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Open technology and democratisation of synthetic biology features on BBC Radio 4 'Inside Science'

last modified Nov 29, 2017 04:59 PM
The Synthetic Biology Strategic Research Initiative Coordinator Dr Jenny Molloy appeared on BBC Radio 4's 'Inside Science' last week following the publication of a bioengineering horizon scanning exercise co-organised by the Centre for the Study of Existential Risk and SynBio SRI, (both University of Cambridge) and the Future of Humanity Institute (University of Oxford) in Dec 2016.

In an interview with host Adam Rutherford, Jenny discussed the potential democratised future of synthetic biology and the importance of open tools and technologies for engineering biology, such as those generated by OpenPlant and the SRI's activities such as the Biomaker Challenge.

Topics covered included the ways in which synthetic biology is getting cheaper, faster and more distributed with increasing activity within institutions and education but also in community labs like Cambridge's Biomakespace. Changing ownership models in biotechnology was highlighted in the horizon scan as a long term trend that is likely to be a major issue in the next 15 years; it can potentially lead to greater equity in access to technology for public benefit but democratisation also raises questions of responsible governance and regulation. Jenny pointed to the work of the Woodrow Wilson Centre in demonstrating that the DIY biology community are typically very proactive in self-governance and drawing up community codes of ethics and engaging with law enforcement and regulators.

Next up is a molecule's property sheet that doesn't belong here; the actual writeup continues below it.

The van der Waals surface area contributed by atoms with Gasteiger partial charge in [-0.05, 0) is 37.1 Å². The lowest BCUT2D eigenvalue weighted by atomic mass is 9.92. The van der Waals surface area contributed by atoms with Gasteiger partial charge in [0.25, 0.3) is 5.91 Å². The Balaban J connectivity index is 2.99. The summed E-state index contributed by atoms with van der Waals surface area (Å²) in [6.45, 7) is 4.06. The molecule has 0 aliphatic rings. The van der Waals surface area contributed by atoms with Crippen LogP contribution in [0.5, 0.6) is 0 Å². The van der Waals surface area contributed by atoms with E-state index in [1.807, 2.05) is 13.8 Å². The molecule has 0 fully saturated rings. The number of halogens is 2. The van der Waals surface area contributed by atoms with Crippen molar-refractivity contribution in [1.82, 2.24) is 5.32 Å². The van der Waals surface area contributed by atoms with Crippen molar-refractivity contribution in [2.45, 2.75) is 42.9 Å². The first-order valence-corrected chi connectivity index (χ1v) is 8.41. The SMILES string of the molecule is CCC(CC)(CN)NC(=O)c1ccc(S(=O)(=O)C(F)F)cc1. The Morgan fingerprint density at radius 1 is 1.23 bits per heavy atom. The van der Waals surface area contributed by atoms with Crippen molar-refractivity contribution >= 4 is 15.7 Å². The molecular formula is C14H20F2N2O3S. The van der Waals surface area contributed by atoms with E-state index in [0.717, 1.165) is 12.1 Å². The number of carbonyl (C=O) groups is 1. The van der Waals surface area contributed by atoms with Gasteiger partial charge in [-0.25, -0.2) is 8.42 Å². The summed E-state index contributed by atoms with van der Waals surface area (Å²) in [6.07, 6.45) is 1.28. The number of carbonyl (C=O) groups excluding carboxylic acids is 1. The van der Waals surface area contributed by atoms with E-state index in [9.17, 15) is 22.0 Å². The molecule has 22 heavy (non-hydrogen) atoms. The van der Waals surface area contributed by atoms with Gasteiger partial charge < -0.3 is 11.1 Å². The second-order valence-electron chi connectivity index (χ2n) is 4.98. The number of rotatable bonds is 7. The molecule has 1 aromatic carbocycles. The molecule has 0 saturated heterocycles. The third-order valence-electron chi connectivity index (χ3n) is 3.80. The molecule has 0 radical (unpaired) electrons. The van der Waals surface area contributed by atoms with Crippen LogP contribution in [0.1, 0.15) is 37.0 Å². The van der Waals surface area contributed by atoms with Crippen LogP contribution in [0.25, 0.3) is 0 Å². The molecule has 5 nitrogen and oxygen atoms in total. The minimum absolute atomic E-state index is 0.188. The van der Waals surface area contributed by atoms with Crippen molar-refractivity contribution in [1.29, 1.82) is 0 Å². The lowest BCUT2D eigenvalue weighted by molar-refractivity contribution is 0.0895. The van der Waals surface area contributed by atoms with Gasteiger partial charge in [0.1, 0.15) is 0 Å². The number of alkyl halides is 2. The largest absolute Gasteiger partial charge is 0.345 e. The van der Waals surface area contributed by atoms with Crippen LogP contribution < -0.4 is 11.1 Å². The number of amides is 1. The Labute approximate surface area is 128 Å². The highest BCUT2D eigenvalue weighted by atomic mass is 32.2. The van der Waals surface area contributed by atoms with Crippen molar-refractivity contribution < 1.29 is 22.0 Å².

You can download or take a listen to the episode online. The synthetic biology segment starts at 14 min.

More information on the biological engineering horizon scan >>

Wintle, Bonnie C., Christian R. Boehm, Catherine Rhodes, Jennifer C. Molloy, Piers Millett, Laura Adam, Rainer Breitling et al. "A transatlantic perspective on 20 emerging issues in biological engineering.eLife 6 (2017).

 

 

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The Synthetic Biology Strategic Research Initiative provides a hub for anyone interested in Synthetic Biology at the University of Cambridge, including researchers, commercial partners and external collaborators. 

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